Birdwatching 101: Plovers in the Air (and Mudflats)

by Djop Tabaranza

Right about this time of the year, the migratory birds that we have enjoyed over the past few months are beginning their northward return flight to their breeding grounds.  This past migration season, we have been awed by sightings of rare spoonbills, curlews, and huge flocks of gulls and terns but we often overlook the smaller members of the shorebird group – the plovers.  Here are a few plover species that you might be missing out on your checklists with photos and descriptions of the field marks to look out for when identifying them in the field.

Kentish Plover (Charadrius alexandrinus)

  • 17.5cm (7”)
  • has incomplete breast band
  • look for thin white collar

Lesser Sand-Plover (Charadrius mongolus)

  • 19cm (7.5”)
  • has broad incomplete breast band
  • no white collar

Little Ringed-Plover (Charadrius dubius)

  • 16.6cm (6.5”)
  • has distinctive yellow eye-ring against black face mask in breeding plumage.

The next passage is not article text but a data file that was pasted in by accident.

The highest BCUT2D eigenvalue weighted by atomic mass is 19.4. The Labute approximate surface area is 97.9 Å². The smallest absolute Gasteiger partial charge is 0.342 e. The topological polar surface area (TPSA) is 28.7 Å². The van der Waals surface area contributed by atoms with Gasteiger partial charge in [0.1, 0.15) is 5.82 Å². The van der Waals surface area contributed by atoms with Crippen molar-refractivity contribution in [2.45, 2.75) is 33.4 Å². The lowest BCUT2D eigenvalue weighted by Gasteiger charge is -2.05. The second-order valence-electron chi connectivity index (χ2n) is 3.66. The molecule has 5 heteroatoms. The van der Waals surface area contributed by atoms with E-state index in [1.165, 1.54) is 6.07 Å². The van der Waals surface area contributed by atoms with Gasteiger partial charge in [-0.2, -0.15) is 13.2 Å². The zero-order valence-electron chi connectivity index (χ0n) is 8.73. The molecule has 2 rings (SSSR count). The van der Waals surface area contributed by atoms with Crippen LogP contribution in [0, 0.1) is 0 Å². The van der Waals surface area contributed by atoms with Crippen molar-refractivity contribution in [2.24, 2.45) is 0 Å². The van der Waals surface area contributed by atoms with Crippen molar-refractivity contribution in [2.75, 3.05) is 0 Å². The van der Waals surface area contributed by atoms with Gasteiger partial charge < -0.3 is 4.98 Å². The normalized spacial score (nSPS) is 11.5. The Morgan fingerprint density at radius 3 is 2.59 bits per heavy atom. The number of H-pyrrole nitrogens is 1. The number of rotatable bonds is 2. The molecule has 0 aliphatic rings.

• has complete black breast band
  • has thin white collar

Asian or Pacific Golden Plover (Pluvialis fulva)

  • at 23cm (9”) is one of the larger species of plovers
  • distinguished by gold and black spots on its upper parts
  • pale greyish brown underparts in non-breeding plumage become black during breeding

Identifying these smaller waterbirds especially when they are in large mixed flocks can be daunting even for experienced birders. I hope this article encourages you to look closer and try to identify the smaller waterbirds scurrying around mudflats, sandy shores and rice fields. Happy birding!

One thought on “Birdwatching 101: Plovers in the Air (and Mudflats)

  1. This is really helpful! It’s in the Kennedy Guide for sure, but this presentation really makes it easier to understand. More please! 🙂

Write Your Comments Here

Fill in your details below or click an icon to log in:

WordPress.com Logo

You are commenting using your WordPress.com account. Log Out /  Change )

Google photo

You are commenting using your Google account. Log Out /  Change )

Twitter picture

You are commenting using your Twitter account. Log Out /  Change )

Facebook photo

You are commenting using your Facebook account. Log Out /  Change )

Connecting to %s